Intellectual Humility Could Improve Tolerance, Decision-Making

Two people using tablet togetherIntellectual humility may increase tolerance while improving judgment, according to a group of four studies published in the journal Personality and Social Psychology Bulletin.

Intellectual humility is the willingness people to recognize their beliefs may be incorrect. People who score high on measures of intellectual humility more readily admit when they are wrong. This little-studied personality trait gets less attention compared to traits such as hostility and arrogance. Yet, this new group of studies suggests intellectual humility could be a key to better relationships and communication.

Intellectual Humility: Better Communication, More Tolerance

For the first study, researchers used a newly developed Intellectual Humility Scale to assess participants’ intellectual humility. People who scored high on measures of intellectual humility had higher levels of tolerance, curiosity, and ambiguity, and they were less likely to be rigid in their beliefs.

For the second trial, participants read an essay presenting an opinion with which they disagreed. People who were more intellectually arrogant rated the writer low on honesty, competence, morality, and warmth. People with more intellectual humility judged the writer’s character less harshly based on this disagreement, pointing to greater tolerance among those with higher levels of intellectual humility.

A third trial assessed the ability of people to evaluate the quality of evidence in an argument. After hearing arguments in favor of flossing, people with higher levels of intellectual humility were more adept at identifying strong arguments among weak ones.

Another trial explored how people’s intellectual humility affected their views on politicians who change their stance on issues. People who scored high on intellectual humility were less likely to negatively view these politicians as “flip-floppers.”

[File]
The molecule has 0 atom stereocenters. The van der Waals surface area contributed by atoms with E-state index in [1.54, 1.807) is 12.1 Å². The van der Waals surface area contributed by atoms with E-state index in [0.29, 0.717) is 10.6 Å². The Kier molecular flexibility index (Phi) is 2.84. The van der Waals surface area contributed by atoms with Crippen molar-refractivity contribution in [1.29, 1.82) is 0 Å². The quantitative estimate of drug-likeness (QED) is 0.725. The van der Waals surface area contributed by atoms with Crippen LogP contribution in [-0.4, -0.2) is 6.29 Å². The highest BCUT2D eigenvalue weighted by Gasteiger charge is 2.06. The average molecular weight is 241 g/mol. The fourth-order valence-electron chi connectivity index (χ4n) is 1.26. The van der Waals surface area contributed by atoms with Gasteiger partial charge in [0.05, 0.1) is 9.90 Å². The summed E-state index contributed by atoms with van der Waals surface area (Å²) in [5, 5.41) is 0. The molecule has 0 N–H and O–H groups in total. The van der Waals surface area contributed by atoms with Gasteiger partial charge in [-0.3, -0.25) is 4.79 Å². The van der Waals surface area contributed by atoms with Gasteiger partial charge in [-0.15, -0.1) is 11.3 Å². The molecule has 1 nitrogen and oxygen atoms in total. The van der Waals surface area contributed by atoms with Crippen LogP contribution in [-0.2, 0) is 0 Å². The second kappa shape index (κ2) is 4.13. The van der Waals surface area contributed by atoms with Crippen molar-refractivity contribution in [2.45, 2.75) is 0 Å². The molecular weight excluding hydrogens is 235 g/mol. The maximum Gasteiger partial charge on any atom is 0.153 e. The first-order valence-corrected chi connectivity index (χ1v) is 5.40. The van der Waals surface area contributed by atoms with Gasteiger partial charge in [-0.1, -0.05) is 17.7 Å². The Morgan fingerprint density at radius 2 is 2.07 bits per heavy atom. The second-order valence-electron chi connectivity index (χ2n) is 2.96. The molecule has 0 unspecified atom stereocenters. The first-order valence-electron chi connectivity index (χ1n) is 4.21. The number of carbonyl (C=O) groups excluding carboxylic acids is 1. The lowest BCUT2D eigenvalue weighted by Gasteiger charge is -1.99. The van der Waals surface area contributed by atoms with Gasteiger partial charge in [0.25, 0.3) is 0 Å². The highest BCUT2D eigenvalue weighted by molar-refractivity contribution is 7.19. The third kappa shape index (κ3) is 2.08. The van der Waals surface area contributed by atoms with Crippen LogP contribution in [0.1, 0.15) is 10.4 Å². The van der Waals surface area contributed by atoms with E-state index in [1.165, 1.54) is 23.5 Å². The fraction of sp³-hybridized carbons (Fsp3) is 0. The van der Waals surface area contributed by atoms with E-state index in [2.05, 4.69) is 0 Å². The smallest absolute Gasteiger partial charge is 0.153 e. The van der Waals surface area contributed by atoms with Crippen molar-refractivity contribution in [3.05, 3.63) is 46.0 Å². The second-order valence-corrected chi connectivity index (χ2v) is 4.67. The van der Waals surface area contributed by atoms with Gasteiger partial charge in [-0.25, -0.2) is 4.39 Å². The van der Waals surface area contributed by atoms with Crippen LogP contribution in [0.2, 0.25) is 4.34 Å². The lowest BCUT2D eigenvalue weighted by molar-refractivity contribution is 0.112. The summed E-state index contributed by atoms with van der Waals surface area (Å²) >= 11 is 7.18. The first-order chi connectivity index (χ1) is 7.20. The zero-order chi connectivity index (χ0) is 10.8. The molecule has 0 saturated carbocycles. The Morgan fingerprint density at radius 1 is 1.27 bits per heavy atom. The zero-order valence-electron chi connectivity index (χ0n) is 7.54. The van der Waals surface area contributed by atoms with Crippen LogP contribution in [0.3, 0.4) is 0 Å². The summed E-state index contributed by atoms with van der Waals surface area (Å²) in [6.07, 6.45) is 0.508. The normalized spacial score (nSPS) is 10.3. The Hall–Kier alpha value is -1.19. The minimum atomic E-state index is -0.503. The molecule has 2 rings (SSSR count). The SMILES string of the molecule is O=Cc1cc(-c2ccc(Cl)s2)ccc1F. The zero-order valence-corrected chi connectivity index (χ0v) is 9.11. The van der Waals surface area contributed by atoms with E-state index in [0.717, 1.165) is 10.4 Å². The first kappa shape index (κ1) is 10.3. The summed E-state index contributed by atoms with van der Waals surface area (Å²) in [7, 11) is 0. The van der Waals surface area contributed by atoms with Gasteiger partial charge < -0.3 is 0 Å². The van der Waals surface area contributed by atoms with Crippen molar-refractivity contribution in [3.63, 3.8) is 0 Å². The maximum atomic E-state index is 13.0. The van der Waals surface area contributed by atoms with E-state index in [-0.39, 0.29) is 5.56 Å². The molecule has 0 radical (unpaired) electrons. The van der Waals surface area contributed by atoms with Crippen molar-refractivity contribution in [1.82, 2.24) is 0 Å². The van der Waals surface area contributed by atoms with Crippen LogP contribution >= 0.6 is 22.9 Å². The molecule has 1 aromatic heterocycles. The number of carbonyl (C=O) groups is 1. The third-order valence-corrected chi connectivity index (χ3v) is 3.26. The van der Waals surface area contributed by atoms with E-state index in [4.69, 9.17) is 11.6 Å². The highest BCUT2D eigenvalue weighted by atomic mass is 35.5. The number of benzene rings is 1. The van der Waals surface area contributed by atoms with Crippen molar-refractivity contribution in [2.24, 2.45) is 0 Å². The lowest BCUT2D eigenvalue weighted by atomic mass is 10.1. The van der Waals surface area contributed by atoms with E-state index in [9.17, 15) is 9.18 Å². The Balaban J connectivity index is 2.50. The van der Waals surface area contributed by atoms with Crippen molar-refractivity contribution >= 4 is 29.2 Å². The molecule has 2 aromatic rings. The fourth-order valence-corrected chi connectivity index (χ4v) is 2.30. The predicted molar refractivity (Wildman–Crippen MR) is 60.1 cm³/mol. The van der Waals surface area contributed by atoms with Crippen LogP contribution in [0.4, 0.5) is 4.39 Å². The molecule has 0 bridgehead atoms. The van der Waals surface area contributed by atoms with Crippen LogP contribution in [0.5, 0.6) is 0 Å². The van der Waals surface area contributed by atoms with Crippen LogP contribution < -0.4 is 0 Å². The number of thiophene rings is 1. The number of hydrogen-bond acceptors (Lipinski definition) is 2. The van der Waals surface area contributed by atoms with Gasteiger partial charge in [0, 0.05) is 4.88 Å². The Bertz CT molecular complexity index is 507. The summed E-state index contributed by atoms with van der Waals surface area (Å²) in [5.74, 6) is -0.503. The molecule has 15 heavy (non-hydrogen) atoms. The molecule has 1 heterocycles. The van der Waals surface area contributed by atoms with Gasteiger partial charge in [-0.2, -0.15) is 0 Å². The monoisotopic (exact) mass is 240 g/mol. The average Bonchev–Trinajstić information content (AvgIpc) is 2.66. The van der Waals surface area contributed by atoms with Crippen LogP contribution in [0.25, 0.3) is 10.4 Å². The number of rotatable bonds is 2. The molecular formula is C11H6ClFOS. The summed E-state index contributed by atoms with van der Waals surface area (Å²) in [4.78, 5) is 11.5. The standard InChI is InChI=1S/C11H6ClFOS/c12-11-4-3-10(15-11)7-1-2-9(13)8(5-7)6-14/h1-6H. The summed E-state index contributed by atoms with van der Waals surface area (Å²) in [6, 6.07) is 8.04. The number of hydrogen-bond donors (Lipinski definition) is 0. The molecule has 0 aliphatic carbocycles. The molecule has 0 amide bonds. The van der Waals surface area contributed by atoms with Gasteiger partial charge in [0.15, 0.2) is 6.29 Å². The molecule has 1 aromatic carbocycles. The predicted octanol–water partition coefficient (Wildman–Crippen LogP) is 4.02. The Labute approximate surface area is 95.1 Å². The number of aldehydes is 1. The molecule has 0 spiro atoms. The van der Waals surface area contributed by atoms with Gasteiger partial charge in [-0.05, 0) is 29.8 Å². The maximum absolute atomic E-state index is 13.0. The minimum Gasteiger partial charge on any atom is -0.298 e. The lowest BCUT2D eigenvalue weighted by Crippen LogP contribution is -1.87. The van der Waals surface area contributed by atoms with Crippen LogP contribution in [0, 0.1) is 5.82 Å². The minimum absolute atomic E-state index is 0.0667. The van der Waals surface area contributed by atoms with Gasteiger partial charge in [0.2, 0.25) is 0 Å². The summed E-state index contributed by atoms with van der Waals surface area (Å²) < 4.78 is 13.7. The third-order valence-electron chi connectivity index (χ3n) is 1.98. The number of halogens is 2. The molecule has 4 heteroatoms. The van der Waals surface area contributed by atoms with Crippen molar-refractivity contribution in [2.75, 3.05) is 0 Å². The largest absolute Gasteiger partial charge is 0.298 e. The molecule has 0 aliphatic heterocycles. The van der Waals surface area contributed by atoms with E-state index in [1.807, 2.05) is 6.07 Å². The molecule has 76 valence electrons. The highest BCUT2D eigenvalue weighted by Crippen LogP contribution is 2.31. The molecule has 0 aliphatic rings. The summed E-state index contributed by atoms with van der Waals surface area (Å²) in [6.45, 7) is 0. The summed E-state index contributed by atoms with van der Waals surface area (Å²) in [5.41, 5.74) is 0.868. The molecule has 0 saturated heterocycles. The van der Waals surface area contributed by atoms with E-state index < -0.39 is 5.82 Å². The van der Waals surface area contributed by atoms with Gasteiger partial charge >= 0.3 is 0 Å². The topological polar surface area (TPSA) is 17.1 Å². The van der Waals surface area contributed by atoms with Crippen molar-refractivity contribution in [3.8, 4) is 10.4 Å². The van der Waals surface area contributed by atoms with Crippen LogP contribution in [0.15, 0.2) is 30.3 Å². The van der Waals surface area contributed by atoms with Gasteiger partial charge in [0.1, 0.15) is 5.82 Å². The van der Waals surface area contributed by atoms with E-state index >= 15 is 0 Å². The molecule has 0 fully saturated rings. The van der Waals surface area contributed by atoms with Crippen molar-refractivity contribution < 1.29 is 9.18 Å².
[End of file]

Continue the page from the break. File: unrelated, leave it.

This trial also revealed an interaction between intellectual humility and political ideology. Republicans who scored higher on measures of intellectual humility were more likely to vote for a candidate whose views changed based on new evidence. Intellectual humility had less influence over how Democrats viewed changes in political opinions.

The study’s authors suggest promoting intellectual humility could reduce discord over issues such as politics and religion, enabling people to communicate more effectively even when they disagree.

References:

  1. For a modest personality trait, ‘intellectual humility’ packs a punch. (2017, March 17). Retrieved from https://today.duke.edu/2017/03/modest-personality-trait-intellectual-humility-packs-punch
  2. Leary, M. R., Diebels, K. J., Davisson, E. K., Jongman-Sereno, K. P., Isherwood, J. C., Raimi, K. T., . . . Hoyle, R. H. (2017). Cognitive and interpersonal features of intellectual humility. Personality and Social Psychology Bulletin. doi:10.1177/0146167217697695

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  • Karenna

    Karenna

    April 12th, 2017 at 6:51 AM

    Don’t you think that in some ways that humility feels like it is a thing of the past? No one ever seems to want to own up to the fact when they are wrong and certainly not take any sort of responsibility for anything even when it is clearly their fault. I am not sure how we got to this point because my parents always made sure that if we were wrong we would be the first to admit it, apologize, and then you can move on.
    But now, it feels like there is this quagmire where no one wants to ever admit that they are mistaken so we are perpetually bogged down.

  • Jill C

    Jill C

    April 13th, 2017 at 6:12 PM

    Almost makes you wish that this was something that we could bottle up and dispense

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